Museums, like all organisations, are having to take stringent measures to ensure the safety of staff and visitors in the midst of the Covid-19 outbreak. One step people directly handling collections should not necessarily be taking, however, is using hand sanitiser.
This follows a study, published by the Library of Congress’s Preservation Research and Testing Division, assessing the impact or effect any such solutions had on artefacts.
To determine the potential damage to paper-based collection materials, two classes of sanitisers – alcohol-based and water-based – were examined against several paper varieties often found in archives and collections. Five manufacturers’ sanitisers were tested against paper samples including newsprint, calendared and gloss-coated.
The experiment saw paper coated in hand sanitiser, allowed to dry, and aged in conditions of 90ºC and 50% relative humidity. This method was employed to increase the rate of degradation according to the TAPPI 544 standard.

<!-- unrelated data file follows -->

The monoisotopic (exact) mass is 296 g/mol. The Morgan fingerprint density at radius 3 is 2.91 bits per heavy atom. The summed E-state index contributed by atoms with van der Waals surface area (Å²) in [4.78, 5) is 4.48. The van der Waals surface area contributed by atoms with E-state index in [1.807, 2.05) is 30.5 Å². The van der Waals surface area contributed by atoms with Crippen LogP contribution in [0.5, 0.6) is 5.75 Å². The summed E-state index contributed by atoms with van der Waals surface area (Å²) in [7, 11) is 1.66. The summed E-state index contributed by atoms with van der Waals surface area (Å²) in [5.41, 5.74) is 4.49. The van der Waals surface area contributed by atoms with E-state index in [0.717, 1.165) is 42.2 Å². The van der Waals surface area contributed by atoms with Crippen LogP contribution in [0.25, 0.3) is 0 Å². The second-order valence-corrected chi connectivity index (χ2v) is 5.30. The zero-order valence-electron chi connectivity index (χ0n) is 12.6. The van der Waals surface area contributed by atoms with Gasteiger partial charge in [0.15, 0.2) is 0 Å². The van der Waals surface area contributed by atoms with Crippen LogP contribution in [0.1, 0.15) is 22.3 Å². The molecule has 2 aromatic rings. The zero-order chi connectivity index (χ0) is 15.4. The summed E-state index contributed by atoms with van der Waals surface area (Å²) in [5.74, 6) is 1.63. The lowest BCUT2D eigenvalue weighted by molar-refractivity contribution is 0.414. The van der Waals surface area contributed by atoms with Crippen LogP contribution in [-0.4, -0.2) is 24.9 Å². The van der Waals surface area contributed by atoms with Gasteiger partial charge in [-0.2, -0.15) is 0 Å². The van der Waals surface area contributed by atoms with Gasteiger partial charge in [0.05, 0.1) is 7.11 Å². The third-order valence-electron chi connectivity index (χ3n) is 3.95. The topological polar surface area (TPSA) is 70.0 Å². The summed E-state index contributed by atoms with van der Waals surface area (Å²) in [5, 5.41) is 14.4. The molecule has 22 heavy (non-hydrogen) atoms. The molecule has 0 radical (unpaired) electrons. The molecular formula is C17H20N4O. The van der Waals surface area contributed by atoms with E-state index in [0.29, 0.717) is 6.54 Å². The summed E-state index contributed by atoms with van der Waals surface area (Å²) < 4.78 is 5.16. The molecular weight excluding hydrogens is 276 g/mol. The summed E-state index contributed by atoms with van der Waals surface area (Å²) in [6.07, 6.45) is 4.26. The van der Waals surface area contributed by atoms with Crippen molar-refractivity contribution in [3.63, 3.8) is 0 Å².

The results from colorimetry measurements indicated that alcohol-based hand sanitisers caused more significant changes in colour than water-based alternatives. An increased level of yellowness for coated paper varieties was also observed.
The best performing of all the sanitisers in not degrading the samples was a water-based formulation with the fewest ingredients. This particular test showed ‘minimal to no detectable colour difference’.
The conclusion of the study was that hand washing is always preferable due to the removal of certain oils, but if sanitisers continue to be offered at libraries and cultural institutions then water-based formulations should be the variety selected.